All you need is an Internet connection and the Adobe Flash player (a bit of creativity helps). So…what are you waiting for? Go sign up!

8:31 AM Permalink
February 21, 2008

2008 Adobe School Innovation Awards Competition

Adobe just released information regarding the 2008 Adobe School Innovation Awards. The theme this year is “My Community – My Planet – My 21st Century.” The competition is open to high school students in grades 9-12.
Students can submit entries in three categories:
-Web Design & Development
-Film & Video
-Graphic and Print Design
Prizes include software, cash, a laptop computer, and a trip to NECC being held in San Antonio, Texas.
For more information…

10:52 AM Permalink
February 15, 2008

What if…you could Photoshop your way into the Googleplex?

Well you can! That is if you are a K-12 student and live in the United States. Google is currently running a competition to design a “Google Doodle” that embodies the spirit of “What if…?”
Not only can you win a pass into the Googleplex, but you can also win a $10,000 college scholarship, a laptop computer, and a t-shirt that sports your doodle. If you are the grand prize winner Google will also hand over a $25,000 grant towards improving, or establishing, a computer lab at your school (sure to put a smile on your principal’s face).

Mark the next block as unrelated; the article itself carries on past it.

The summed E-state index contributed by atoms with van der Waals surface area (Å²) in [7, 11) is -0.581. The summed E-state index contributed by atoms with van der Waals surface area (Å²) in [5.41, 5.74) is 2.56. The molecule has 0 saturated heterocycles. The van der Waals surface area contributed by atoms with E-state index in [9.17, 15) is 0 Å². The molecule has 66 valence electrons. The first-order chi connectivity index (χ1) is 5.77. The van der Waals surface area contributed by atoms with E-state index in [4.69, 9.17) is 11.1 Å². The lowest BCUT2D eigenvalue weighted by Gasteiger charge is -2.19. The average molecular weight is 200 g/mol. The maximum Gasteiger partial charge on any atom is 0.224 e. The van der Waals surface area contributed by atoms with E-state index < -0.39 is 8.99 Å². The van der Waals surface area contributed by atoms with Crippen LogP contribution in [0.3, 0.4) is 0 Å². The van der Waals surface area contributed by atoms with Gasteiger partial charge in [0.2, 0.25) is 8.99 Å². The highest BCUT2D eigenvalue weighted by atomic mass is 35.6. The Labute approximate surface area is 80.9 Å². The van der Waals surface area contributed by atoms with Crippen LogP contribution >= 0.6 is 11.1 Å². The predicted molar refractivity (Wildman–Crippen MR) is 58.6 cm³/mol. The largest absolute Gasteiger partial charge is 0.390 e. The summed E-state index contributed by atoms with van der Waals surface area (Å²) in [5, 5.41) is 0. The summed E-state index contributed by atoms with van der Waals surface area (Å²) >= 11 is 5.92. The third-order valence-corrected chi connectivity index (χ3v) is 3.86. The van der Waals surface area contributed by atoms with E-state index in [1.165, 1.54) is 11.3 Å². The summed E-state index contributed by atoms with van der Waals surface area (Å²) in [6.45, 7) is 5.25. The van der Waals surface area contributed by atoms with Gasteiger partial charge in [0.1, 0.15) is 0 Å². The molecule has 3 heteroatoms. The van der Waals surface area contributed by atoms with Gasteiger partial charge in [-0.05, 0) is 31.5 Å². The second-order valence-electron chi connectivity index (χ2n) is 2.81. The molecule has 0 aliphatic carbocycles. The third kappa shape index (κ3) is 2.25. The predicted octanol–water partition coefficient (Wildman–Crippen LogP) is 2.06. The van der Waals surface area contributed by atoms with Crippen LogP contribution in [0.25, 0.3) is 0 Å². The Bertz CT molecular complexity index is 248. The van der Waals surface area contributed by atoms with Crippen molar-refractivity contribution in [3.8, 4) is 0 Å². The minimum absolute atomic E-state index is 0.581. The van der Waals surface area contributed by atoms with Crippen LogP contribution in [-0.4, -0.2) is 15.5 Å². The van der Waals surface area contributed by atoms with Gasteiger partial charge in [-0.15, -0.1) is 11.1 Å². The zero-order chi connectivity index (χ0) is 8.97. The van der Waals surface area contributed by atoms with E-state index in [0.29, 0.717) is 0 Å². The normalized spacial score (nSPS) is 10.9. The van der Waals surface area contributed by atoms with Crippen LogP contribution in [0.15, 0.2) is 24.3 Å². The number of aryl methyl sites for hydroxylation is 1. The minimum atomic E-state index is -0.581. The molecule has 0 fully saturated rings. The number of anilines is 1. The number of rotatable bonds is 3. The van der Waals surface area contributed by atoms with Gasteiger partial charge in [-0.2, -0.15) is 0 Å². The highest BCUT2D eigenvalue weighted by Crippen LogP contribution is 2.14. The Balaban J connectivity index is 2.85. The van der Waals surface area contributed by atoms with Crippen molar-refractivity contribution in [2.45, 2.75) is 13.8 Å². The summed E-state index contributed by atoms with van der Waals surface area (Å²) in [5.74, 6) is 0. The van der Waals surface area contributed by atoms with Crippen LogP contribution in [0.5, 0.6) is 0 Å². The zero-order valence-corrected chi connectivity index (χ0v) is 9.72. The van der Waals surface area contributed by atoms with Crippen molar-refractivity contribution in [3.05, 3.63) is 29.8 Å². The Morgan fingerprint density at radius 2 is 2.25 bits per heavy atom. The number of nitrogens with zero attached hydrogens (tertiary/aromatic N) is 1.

Crayons are acceptable, but Photoshop, Photoshop Elements, Illustrator, and Fireworks are way cooler! They even have provided a digital template to get you started.

9:23 AM Permalink

Five Tips for Combating Home Movie Mediocrity

1.Tell a story.
Instead of simply burning a DVD of your kid’s soccer game (BORING) capture the highlights from the entire season and create a documentary. The NFL does a great job at this. They are able to take snippets of video throughout the season, add narration and music, and turn it into a compelling story. Of course having a voice like John Facenda (the voice of NFL Films) certainly helps.
2.Don’t Focus Only on the Positive
Success is great! Heck, who doesn’t like to succeed? However, some of the best selling NFL videos document football follies! Try incorporating a bit of life’s struggles into your videos; failure is often times waaaaay more interesting than success (at least on video).
3.Tell the “Rest of the Story”
Senior Jason McElwain scored 20 points for his high school basketball team. Big deal…that is until you hear the rest of the story. Jason was the team’s manager, not a player, and is autistic. His coach, Jim Johnson decided to add Jason to the roster for the last game of the season, entitling Jason to a basketball jersey and hopefully some play time. Jason went on to score twenty points in four minutes, and won his way into the hearts of sports fans across the nation. Without the details…you have no emotion!
– see the video on YouTube
4.Take the Road Less Traveled
My cousin invited me to watch a video of his honeymoon in San Francisco. I rolled my eyes, sighed, and prepared myself for home video boredom. It turns out that Matt and Julie are a bit more adventurous than your average honeymooners. At each location they would walk up to the locals and interview them (think Jay Leno’s “Man on the Street”). The best part of the tape documented Matt finagling a turn on a street performer’s drum set. It was both funny and interesting. It didn’t hurt that they spent a bit of time in post production cutting out the boring parts, adding music, and highlighting the interesting stuff.